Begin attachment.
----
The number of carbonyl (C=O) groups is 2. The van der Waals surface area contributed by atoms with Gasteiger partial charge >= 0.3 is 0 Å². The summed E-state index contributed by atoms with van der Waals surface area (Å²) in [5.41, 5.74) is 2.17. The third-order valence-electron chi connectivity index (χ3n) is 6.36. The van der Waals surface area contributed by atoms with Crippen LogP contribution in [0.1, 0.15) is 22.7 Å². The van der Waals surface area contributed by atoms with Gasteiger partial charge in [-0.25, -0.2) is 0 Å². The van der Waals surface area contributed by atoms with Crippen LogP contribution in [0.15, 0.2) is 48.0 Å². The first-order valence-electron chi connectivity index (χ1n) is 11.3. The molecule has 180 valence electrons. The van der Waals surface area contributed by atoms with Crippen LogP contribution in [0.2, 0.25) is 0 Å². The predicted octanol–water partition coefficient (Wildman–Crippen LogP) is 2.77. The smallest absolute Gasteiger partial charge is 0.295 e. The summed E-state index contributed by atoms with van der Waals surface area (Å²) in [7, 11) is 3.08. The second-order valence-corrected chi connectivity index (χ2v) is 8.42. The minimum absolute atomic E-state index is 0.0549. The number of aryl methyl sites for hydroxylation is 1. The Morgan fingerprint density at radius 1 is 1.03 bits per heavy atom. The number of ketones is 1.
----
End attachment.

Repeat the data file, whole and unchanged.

The number of carbonyl (C=O) groups is 2. The van der Waals surface area contributed by atoms with Gasteiger partial charge >= 0.3 is 0 Å². The summed E-state index contributed by atoms with van der Waals surface area (Å²) in [5.41, 5.74) is 2.17. The third-order valence-electron chi connectivity index (χ3n) is 6.36. The van der Waals surface area contributed by atoms with Crippen LogP contribution in [0.1, 0.15) is 22.7 Å². The van der Waals surface area contributed by atoms with Gasteiger partial charge in [-0.25, -0.2) is 0 Å². The van der Waals surface area contributed by atoms with Crippen LogP contribution in [0.15, 0.2) is 48.0 Å². The first-order valence-electron chi connectivity index (χ1n) is 11.3. The molecule has 180 valence electrons. The van der Waals surface area contributed by atoms with Crippen LogP contribution in [0.2, 0.25) is 0 Å². The predicted octanol–water partition coefficient (Wildman–Crippen LogP) is 2.77. The smallest absolute Gasteiger partial charge is 0.295 e. The summed E-state index contributed by atoms with van der Waals surface area (Å²) in [7, 11) is 3.08. The second-order valence-corrected chi connectivity index (χ2v) is 8.42. The minimum absolute atomic E-state index is 0.0549. The number of aryl methyl sites for hydroxylation is 1. The Morgan fingerprint density at radius 1 is 1.03 bits per heavy atom. The number of ketones is 1.